The British prime minister made up for lost shut-eye by napping during the day. According to The New York Times, Churchill said that if you nap, “you will be able to accomplish more. You get two days in one—well, at least one and a half.” As long as napping during the day doesn't leave you restless at night, doctors agree that a quick snooze can be good for your health and productivity. Others have followed his lead; rumored political nappers include Bill Clinton, John F. Kennedy, Ronald Reagan, and Napoleon.
After years of what she calls "absurdly loud" snoring, O'Donnell was diagnosed with sleep apnea. She discussed her testing and treatment on The View in November 2006, telling viewers she had suspected that she had sleep apnea but was embarrassed by the link between the disorder and being overweight. Michael Breus, PhD, sleep expert and author of The Insomnia Blog, discovered that O'Donnell stopped breathing more than 200 times a night, sometimes for about 40 seconds.
Pro-golfer Nicole Jeray suffers from narcolepsy, but she doesn’t let the disorder interfere with her game on the green. She takes medication to treat her symptoms, but she also watches what she eats and tries to avoid having a stressful, busy schedule, according to her website. She also worked with the Narcolepsy Network to promote awareness of the disorder.
Not all celebs are up at night because of sleeping disorders. Like many new moms, TV personality Burke knows what it's like to be up all night with young children. "I am getting desperate for sleep," she wrote on her blog in September 2008. "I'm thinking about a sleep nurse to train [them] to sleep through the night." Getting enough sleep during pregnancy and as a new mom can help women combat fatigue, fight off illnesses, and become less likely to develop postpartum depression, so it's important to ask for help from family and friends.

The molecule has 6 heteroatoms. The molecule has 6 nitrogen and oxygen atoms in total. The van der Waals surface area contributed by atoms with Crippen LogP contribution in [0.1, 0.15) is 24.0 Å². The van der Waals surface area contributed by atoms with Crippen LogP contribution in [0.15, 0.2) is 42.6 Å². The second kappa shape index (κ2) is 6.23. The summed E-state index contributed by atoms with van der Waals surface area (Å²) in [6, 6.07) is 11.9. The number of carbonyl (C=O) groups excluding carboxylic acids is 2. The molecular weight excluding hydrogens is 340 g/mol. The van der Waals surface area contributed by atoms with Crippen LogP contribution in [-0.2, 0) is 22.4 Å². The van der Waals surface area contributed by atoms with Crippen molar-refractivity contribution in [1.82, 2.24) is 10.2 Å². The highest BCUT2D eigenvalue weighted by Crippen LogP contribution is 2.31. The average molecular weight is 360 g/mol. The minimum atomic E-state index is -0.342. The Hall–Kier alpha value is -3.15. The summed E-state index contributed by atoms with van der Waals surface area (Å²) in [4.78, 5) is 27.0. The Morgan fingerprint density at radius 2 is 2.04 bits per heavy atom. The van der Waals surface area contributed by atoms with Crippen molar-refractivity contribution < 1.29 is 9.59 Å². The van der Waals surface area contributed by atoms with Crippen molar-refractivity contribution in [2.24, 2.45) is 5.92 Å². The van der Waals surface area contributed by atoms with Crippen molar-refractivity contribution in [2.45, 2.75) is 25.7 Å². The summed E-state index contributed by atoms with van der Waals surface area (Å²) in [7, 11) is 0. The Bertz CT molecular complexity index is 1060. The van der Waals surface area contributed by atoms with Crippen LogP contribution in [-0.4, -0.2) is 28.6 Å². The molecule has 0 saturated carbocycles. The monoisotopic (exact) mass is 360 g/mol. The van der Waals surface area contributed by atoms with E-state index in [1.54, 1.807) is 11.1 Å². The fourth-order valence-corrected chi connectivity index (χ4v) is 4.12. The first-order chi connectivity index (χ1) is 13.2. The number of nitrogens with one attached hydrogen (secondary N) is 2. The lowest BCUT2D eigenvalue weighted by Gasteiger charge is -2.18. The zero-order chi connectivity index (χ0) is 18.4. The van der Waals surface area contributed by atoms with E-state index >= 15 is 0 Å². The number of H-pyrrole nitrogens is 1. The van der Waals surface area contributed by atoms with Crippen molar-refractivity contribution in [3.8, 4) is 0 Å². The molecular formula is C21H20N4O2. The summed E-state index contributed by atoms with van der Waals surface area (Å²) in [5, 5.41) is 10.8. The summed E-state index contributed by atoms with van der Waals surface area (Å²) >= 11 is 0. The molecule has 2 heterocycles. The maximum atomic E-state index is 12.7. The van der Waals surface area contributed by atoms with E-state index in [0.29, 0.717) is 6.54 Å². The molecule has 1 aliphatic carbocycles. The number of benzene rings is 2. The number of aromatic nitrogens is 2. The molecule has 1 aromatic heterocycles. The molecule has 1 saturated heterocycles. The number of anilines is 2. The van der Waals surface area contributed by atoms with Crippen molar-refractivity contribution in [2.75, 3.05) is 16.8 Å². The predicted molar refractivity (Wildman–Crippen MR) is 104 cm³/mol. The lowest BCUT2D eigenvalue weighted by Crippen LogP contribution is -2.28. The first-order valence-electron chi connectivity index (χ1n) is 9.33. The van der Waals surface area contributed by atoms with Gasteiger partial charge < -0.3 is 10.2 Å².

French artist Bourgeois, who died in 2010 at the age of 98, first experienced insomnia in 1939, according to The Guardian. Instead of suffering through long, sleepless nights, however, she used the extra time to get work done. She created the aptly named The Insomnia Drawings by recording all the thoughts and images that came to her mind during a particular bout with the disorder in the mid-nineties. She's pictured here with her sculpture Sleep II.